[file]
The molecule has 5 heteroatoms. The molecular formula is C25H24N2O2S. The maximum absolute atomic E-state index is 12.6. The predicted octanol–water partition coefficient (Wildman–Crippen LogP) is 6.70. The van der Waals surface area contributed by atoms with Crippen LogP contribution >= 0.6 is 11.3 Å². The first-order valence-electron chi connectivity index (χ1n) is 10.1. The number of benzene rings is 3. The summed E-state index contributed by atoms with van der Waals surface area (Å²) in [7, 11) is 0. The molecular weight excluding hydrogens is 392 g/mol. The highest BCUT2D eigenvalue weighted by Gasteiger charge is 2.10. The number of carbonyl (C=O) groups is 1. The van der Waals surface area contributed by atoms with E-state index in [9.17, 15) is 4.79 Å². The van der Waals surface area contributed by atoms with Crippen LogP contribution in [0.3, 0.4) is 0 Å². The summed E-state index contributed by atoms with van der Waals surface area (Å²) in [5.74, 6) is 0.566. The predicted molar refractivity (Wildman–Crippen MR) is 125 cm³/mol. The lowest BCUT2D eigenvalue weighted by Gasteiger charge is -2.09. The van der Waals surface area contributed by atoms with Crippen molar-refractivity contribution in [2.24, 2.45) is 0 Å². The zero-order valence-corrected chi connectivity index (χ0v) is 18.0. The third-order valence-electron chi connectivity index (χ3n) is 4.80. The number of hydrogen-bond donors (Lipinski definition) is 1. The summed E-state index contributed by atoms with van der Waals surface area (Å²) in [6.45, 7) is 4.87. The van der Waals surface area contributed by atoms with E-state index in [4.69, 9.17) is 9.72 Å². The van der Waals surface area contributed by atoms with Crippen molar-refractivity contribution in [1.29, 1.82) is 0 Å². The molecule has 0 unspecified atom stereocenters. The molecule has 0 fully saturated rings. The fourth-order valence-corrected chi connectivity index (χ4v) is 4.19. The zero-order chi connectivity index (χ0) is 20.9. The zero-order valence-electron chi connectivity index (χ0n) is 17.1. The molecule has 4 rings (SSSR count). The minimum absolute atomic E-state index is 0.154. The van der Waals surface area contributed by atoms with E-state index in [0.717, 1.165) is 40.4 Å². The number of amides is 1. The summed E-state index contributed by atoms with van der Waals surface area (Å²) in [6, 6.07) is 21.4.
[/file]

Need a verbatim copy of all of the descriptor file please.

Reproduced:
The molecule has 5 heteroatoms. The molecular formula is C25H24N2O2S. The maximum absolute atomic E-state index is 12.6. The predicted octanol–water partition coefficient (Wildman–Crippen LogP) is 6.70. The van der Waals surface area contributed by atoms with Crippen LogP contribution >= 0.6 is 11.3 Å². The first-order valence-electron chi connectivity index (χ1n) is 10.1. The number of benzene rings is 3. The summed E-state index contributed by atoms with van der Waals surface area (Å²) in [7, 11) is 0. The molecular weight excluding hydrogens is 392 g/mol. The highest BCUT2D eigenvalue weighted by Gasteiger charge is 2.10. The number of carbonyl (C=O) groups is 1. The van der Waals surface area contributed by atoms with E-state index in [9.17, 15) is 4.79 Å². The van der Waals surface area contributed by atoms with Crippen LogP contribution in [0.3, 0.4) is 0 Å². The summed E-state index contributed by atoms with van der Waals surface area (Å²) in [5.74, 6) is 0.566. The predicted molar refractivity (Wildman–Crippen MR) is 125 cm³/mol. The lowest BCUT2D eigenvalue weighted by Gasteiger charge is -2.09. The van der Waals surface area contributed by atoms with Crippen molar-refractivity contribution in [2.24, 2.45) is 0 Å². The zero-order valence-corrected chi connectivity index (χ0v) is 18.0. The third-order valence-electron chi connectivity index (χ3n) is 4.80. The number of hydrogen-bond donors (Lipinski definition) is 1. The summed E-state index contributed by atoms with van der Waals surface area (Å²) in [6.45, 7) is 4.87. The van der Waals surface area contributed by atoms with E-state index in [4.69, 9.17) is 9.72 Å². The van der Waals surface area contributed by atoms with Crippen molar-refractivity contribution in [1.29, 1.82) is 0 Å². The molecule has 0 unspecified atom stereocenters. The molecule has 0 fully saturated rings. The fourth-order valence-corrected chi connectivity index (χ4v) is 4.19. The zero-order chi connectivity index (χ0) is 20.9. The zero-order valence-electron chi connectivity index (χ0n) is 17.1. The molecule has 4 rings (SSSR count). The minimum absolute atomic E-state index is 0.154. The van der Waals surface area contributed by atoms with E-state index in [0.717, 1.165) is 40.4 Å². The number of amides is 1. The summed E-state index contributed by atoms with van der Waals surface area (Å²) in [6, 6.07) is 21.4.